Despite the continued unrest in the south, over 80,000 refugees from the fighting have recently returned to their homes. Al Qaeda no longer openly controls any territory, although there are some tribal areas where the government forces stay away and al Qaeda does not. Al Qaeda is now in terrorism mode, with its members spending a lot of time ensuring they remain undetected.
November 28, 2012: In the capital a car full of men in police uniforms fired on a vehicle carrying a Saudi Arabian army officer attached to the Saudi embassy. The officer was killed and al Qaeda was suspected. Many al Qaeda men in Yemen are Saudis and they have a great deal of animosity towards the security forces of their homeland (which has managed to drive al Qaeda out of the country).
Government forces continue to fight tribesmen, preventing repairs to the main oil export pipeline to a Red Sea terminal. The government has lost over $4 billion from these attacks over the last two years. Local tribesmen responsible for the attacks want more money from the government in return for peace. Negotiations have failed to settle this matter and troops have been unsuccessful as well.
November 24, 2012: Customs officials found 225 weapons accessories (including laser sights) hidden in a container of disposable diapers. Yemen has long been one of the most heavily armed states in Arabia and a major source of illegal arms throughout the region. The increased fighting in Yemen over the last two years has increased demand for weapons, and now the government is trying to put a dent in the smuggling of arms into the country.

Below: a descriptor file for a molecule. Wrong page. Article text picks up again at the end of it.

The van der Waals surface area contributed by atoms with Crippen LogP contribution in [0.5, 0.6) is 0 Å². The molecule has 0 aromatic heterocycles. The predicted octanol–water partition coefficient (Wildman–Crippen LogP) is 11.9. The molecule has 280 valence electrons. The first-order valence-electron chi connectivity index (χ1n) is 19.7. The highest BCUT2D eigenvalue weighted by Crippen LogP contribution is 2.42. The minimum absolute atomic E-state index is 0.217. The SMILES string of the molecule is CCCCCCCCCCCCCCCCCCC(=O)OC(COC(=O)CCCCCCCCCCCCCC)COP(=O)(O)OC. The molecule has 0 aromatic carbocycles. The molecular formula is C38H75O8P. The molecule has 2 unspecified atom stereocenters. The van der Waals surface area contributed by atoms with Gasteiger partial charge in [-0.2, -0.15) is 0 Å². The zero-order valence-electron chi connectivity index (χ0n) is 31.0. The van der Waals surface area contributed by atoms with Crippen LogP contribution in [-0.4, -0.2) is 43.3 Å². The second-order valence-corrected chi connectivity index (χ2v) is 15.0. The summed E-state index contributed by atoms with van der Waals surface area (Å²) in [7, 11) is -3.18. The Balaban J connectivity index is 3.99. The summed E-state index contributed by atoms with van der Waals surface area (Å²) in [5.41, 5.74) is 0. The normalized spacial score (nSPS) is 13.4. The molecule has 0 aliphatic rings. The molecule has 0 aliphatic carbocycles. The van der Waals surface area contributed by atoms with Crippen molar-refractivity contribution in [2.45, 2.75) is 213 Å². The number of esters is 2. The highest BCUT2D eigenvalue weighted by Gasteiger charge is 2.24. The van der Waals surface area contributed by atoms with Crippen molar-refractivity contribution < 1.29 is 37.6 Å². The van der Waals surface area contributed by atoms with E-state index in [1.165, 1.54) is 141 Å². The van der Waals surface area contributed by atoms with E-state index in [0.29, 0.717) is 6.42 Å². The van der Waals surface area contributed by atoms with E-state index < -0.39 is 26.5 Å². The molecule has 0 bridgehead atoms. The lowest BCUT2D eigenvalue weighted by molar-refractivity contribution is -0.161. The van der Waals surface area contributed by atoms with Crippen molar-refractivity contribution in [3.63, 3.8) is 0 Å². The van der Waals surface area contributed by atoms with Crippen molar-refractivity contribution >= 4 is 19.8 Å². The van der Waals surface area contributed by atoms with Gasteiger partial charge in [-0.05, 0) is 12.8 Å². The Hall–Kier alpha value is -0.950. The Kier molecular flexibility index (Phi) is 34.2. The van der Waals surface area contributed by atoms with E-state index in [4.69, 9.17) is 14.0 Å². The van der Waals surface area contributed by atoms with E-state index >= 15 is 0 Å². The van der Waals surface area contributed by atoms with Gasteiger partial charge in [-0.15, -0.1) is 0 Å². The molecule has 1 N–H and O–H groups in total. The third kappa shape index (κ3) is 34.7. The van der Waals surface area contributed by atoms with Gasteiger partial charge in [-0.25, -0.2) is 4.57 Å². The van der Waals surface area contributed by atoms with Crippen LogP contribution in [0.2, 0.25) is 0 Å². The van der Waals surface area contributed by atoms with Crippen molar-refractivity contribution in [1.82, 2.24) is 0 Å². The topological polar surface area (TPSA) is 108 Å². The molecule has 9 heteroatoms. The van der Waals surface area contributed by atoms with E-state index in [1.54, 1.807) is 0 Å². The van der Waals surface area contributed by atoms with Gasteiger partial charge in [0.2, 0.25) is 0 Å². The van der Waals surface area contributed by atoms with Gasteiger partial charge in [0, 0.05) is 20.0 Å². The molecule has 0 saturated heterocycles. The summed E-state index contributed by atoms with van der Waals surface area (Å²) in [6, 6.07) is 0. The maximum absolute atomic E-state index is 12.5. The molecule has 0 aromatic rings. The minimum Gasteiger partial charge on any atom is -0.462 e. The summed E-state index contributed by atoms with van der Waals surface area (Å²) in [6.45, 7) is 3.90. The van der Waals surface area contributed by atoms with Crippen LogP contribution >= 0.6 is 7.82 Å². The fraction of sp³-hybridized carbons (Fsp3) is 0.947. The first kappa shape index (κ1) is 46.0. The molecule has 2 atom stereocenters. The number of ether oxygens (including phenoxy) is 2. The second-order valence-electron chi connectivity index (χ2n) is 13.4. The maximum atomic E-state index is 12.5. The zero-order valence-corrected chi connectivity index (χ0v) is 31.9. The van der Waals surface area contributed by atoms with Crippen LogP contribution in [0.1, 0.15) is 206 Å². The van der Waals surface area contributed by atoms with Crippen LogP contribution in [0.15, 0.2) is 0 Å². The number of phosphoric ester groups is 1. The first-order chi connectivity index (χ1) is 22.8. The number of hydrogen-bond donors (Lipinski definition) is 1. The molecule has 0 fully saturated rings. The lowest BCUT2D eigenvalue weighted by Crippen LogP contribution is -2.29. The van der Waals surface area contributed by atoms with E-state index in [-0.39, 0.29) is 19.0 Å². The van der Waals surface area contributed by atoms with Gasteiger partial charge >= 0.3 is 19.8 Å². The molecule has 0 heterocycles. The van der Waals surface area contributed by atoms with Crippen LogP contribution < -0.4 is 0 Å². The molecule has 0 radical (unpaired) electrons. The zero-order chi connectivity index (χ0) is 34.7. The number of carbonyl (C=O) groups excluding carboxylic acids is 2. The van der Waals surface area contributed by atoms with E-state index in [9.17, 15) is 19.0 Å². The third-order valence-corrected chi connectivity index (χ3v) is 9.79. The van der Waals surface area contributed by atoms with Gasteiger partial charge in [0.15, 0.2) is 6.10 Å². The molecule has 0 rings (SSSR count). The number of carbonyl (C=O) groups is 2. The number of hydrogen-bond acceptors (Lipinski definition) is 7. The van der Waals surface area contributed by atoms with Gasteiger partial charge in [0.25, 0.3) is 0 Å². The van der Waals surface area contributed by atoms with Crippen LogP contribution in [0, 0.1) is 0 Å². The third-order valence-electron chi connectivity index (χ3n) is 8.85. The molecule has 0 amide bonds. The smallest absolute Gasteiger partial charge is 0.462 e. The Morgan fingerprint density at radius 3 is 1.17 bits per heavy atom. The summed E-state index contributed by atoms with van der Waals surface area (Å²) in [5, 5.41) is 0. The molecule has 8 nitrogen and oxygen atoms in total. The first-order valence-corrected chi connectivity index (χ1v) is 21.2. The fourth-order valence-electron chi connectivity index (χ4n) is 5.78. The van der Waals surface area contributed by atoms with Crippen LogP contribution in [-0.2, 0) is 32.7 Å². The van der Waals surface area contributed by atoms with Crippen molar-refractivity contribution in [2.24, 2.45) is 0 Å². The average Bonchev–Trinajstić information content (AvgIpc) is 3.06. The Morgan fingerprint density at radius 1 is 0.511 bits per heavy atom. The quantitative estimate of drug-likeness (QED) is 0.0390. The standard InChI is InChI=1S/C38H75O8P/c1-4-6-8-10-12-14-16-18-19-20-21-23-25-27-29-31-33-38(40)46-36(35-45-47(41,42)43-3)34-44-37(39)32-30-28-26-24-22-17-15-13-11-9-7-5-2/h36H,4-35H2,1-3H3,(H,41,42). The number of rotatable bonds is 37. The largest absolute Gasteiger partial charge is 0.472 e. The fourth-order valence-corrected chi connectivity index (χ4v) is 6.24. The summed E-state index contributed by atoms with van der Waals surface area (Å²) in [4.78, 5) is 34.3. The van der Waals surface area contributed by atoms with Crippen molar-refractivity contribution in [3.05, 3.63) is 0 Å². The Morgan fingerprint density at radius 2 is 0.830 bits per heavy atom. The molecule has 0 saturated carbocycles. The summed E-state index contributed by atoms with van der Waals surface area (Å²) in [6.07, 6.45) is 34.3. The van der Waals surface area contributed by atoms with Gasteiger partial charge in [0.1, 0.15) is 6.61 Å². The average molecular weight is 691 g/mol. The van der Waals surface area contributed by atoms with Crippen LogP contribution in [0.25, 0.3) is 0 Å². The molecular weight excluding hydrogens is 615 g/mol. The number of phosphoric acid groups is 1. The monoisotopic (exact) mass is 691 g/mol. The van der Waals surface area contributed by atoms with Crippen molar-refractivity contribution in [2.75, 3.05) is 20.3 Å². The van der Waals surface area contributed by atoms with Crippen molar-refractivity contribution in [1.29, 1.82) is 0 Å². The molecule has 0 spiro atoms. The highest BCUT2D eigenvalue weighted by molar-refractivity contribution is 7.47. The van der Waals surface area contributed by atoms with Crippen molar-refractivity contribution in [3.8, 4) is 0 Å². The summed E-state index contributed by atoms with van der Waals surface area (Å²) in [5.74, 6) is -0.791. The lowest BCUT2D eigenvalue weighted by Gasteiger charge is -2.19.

In the north Sunni terrorists bombed a Shia (Zaidi) religious celebration (Ashura), killing three and wounding 13 more. It’s unclear if al Qaeda or local Sunni tribes (who have long feuded with Zaidi tribes) were responsible.
November 22, 2012: The government has banned all motorcycles without legal license plates and the seizure of bikes that violate any traffic laws. Motorcycles are a favorite form of transportation for terrorists and tribal rebels. The number of motorcycles has more than doubled (to 250,000) in the last two years because smugglers had an easier time bringing in untaxed bikes and selling them to terrorists with money (from criminal activities or wealthy donors) to spend on essentials, like transportation. Many of the new bikes were never registered and now the police are going after them. Because of the corruption many of the seized bikes will soon be back in use, with legal plates and all. But the seizure process will slow down the terrorists and gangs for a while.
November 19, 2012: Police arrested two al Qaeda men in a hotel in the southern port city of Aden. The two had documents and other materials with them indicating they were there to carry out attacks in the city.
November 18, 2012: In the capital a soldier was killed by a gunman riding on the back of a motorcycle.
November 16, 2012: In the southern city of Zinjibar, a suicide bomber killed himself and three members of a pro-government militia. The animosity between pro and anti-government tribes is still a major cause of violence.